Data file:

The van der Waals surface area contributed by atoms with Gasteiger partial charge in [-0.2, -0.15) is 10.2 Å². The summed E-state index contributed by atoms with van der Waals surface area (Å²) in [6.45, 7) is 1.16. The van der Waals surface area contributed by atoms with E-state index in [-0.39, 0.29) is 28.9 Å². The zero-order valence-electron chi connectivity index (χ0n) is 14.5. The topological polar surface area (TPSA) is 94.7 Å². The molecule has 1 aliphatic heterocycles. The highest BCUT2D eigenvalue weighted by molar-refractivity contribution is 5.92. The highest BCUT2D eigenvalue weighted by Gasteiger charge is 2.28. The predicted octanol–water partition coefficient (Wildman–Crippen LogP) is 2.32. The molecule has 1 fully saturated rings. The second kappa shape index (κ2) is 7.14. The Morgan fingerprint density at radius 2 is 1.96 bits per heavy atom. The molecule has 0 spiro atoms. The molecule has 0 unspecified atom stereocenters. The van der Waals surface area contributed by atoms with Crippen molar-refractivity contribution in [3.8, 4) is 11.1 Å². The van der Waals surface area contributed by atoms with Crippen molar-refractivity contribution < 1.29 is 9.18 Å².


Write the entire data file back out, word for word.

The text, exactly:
The van der Waals surface area contributed by atoms with Gasteiger partial charge in [-0.2, -0.15) is 10.2 Å². The summed E-state index contributed by atoms with van der Waals surface area (Å²) in [6.45, 7) is 1.16. The van der Waals surface area contributed by atoms with E-state index in [-0.39, 0.29) is 28.9 Å². The zero-order valence-electron chi connectivity index (χ0n) is 14.5. The topological polar surface area (TPSA) is 94.7 Å². The molecule has 1 aliphatic heterocycles. The highest BCUT2D eigenvalue weighted by molar-refractivity contribution is 5.92. The highest BCUT2D eigenvalue weighted by Gasteiger charge is 2.28. The predicted octanol–water partition coefficient (Wildman–Crippen LogP) is 2.32. The molecule has 1 fully saturated rings. The second kappa shape index (κ2) is 7.14. The Morgan fingerprint density at radius 2 is 1.96 bits per heavy atom. The molecule has 0 spiro atoms. The molecule has 0 unspecified atom stereocenters. The van der Waals surface area contributed by atoms with Crippen molar-refractivity contribution in [3.8, 4) is 11.1 Å². The van der Waals surface area contributed by atoms with Crippen molar-refractivity contribution < 1.29 is 9.18 Å².